If you decide to go with conventional plastic, look for brands that try to offset that in other ways. Earth Rated uses recycled materials for their packaging, and they have a compostable option for people that have commercial compost facilities available that accept pet waste. Please note: do not compost your pet waste in your garden! Backyard compost piles don’t reach the temperatures needed to kill off pathogens and parasites that can infect your food.
Regardless of what material you choose, make sure that it’s the right size for your needs; too large and you’ll waste plastic, too small and you won’t be able to fit the litter scoop or all the waste inside it.
As far as disposing of the litter itself goes, the safest option is to put it in the trash. Toxoplasma gondii oocysts are not only resistant to bleach, they often can’t be killed off or filtered out at most sewage treatment plants; this can make it easy for the parasite to enter the drinking water supply. Add to that, cat litter flushed down the toilet can clog drains and sewer pipes, and isn’t always safe for septic systems. Cleaning your litter box and litter scoop with bleach won’t truly disinfect them; use ammonia-based cleaners and boiling water.
In California, the risk is twofold, since sea otters are more susceptible to toxoplasmosis. The sea otter population is already endangered; let’s not add to the challenges they have to face. If your cat poops in the toilet, at the very least you should get them regularly tested for infection. The test is, in most clinics, very rapid and inexpensive. The ideal fix is to retrain your cat to use the litter box, unless a litter box simply isn’t a viable solution for your household.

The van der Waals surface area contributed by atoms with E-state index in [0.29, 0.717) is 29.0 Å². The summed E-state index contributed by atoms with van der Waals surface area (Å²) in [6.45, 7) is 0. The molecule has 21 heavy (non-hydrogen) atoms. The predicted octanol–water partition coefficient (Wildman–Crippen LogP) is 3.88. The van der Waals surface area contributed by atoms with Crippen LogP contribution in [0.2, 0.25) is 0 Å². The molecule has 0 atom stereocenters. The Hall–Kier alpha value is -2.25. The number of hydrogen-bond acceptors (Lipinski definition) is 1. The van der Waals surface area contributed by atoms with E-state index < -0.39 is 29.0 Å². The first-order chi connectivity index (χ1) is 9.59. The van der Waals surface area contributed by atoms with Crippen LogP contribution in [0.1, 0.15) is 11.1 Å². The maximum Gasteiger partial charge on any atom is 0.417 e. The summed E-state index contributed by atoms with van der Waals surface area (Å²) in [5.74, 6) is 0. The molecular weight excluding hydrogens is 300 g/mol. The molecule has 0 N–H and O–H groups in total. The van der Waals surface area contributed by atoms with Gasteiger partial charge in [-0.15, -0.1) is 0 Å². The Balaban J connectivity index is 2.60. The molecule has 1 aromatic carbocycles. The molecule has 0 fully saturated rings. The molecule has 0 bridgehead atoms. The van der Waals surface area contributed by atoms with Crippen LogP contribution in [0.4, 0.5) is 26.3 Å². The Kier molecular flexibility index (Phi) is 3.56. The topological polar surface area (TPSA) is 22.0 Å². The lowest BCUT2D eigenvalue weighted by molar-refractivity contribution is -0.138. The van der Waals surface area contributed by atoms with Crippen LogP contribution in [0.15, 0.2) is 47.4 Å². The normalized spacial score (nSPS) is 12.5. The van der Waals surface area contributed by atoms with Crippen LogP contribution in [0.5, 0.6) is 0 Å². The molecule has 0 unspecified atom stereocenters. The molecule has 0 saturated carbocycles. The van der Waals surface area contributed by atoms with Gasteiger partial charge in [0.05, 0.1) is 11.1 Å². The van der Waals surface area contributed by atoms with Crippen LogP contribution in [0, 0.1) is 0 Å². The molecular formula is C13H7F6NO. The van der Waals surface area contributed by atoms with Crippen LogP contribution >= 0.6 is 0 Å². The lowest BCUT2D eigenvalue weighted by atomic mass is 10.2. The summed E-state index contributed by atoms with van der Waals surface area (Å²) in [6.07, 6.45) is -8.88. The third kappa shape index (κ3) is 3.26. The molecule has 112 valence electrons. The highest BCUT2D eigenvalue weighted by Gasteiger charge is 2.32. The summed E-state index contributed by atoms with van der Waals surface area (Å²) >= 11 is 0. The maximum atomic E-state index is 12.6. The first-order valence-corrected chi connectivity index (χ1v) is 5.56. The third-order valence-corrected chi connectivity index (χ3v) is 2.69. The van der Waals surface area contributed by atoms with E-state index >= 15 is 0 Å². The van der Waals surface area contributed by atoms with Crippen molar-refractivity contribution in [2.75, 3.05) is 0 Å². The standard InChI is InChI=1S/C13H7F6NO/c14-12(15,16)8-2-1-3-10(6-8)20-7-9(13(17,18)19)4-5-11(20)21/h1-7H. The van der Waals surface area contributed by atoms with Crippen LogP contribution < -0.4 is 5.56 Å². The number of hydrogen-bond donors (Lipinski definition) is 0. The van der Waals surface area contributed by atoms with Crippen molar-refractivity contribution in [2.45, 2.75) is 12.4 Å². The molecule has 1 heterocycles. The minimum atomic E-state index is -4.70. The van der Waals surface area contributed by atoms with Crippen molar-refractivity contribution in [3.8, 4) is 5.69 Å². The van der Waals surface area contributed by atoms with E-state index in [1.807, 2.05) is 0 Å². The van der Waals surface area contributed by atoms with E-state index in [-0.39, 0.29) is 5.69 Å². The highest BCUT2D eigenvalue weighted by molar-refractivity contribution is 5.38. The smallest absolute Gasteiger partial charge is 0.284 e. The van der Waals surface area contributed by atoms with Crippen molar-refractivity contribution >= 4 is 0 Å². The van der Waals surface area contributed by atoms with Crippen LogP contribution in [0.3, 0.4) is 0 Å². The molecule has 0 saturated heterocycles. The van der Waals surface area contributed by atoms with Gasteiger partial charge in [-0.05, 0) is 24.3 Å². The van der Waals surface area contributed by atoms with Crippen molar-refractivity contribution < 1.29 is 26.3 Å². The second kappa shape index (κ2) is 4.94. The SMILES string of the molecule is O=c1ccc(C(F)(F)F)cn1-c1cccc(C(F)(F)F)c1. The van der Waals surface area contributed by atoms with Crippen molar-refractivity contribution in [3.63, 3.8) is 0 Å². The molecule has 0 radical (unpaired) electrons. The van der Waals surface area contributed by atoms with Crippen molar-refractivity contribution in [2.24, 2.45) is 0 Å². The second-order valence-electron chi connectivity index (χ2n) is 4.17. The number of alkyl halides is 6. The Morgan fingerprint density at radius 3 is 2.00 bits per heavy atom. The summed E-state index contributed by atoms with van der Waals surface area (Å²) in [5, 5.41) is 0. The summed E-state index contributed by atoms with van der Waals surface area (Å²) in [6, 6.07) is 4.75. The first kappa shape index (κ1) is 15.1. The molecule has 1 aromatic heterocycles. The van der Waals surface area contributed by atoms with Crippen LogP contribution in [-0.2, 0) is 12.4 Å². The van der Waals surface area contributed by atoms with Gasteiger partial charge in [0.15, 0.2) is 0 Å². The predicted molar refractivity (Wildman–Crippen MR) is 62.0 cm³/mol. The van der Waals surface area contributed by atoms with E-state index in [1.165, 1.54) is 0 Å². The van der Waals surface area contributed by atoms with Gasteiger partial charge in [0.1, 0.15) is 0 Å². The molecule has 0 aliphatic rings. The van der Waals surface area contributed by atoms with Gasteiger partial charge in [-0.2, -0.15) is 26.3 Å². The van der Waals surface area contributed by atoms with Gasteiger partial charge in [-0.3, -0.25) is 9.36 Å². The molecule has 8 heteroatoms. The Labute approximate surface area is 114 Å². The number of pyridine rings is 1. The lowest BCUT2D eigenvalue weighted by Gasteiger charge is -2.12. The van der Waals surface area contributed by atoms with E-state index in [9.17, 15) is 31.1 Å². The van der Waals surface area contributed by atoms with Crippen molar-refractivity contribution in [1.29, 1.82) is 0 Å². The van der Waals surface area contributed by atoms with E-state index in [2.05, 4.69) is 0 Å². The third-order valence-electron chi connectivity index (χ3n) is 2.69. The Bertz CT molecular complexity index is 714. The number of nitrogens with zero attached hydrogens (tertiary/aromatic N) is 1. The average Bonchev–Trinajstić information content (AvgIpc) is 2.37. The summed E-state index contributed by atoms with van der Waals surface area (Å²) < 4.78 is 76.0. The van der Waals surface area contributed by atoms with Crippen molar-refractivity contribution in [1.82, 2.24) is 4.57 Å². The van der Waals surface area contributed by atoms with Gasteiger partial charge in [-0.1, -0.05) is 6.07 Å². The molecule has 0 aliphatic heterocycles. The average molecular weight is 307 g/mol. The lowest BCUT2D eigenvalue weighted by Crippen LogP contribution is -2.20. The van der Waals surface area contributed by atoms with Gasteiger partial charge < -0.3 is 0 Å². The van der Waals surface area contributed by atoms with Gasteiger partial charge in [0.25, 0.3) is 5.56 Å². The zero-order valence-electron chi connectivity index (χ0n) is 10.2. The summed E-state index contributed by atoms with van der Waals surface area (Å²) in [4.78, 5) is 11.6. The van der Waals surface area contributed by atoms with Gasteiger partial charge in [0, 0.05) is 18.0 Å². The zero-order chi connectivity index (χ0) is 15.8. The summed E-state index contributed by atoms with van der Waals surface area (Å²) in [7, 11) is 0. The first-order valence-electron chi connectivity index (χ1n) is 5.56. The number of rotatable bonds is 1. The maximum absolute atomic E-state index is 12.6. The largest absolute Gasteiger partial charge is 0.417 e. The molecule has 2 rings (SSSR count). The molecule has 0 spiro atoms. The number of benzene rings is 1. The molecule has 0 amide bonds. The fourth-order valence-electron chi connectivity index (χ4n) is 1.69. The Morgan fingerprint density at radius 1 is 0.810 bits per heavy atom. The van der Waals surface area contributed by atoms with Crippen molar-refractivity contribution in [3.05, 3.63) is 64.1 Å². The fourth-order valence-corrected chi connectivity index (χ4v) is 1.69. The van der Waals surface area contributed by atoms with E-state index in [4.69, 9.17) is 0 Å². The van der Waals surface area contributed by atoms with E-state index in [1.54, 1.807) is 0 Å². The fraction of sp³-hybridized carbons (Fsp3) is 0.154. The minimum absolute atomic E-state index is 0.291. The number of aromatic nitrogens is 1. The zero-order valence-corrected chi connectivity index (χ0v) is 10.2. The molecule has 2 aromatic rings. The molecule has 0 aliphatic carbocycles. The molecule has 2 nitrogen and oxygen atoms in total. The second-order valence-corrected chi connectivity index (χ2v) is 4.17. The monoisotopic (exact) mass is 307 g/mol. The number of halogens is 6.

In this case, the dangers of attempting to reduce the waste footprint of your cats are almost certainly outweighed by the dangers of playing fast and loose with parasitic infections. It’s truly safest for everyone involved if litter box waste gets scooped, bagged, and thrown in the trash.
That being said, there may be ways to decrease waste in other parts of your cat litter consumption. If you’re using a clay-based litter, consider switching to one made from more sustainable materials, such as wheat, corn, walnut shells, or wood.
One of the perks of Ökocat’s formula is that not only is the litter made from sustainable materials, the box itself is recyclable. The only end-consumer waste (aside from throwing away your cat’s used litter) is the plastic fiber strap handle on top of the box.
Feline Pine is another wood-based litter, but rather than using a clumping formula like Ökocat, they use non-clumping pellets that break down over time to absorb waste. Depending on how much waste your cat(s) produce, this may involve throwing away less litter over time, therefore reducing how much you need to buy.
And, finally, the last part of the puzzle: the litter packaging. If you’re feeling brave or are having a high-spoons day with plenty of upper body strength, you could attempt to ecobrick the plastic packaging. Manufacturers may start offering packaging return programs in the future, but I’m not aware of any that exist at the moment. Your best bet is to buy the largest size bag or box that you can safely carry and store, to minimize your packaging to litter ratio.
Wrapping Bagging it up
Living a zero waste lifestyle is nigh on impossible; that’s why I encourage a minimal waste mindset instead. It’s more achievable and flexible, allowing for individual circumstances. Throw pets into the equation, and those circumstances become even more complicated. Toys, beds, litter waste or dog poop… you’ll never be able to truly zero out your pet’s waste footprint. But you can minimize it, with a few relatively simple swaps. Make changes where you can, so that it has less of an impact where you can’t.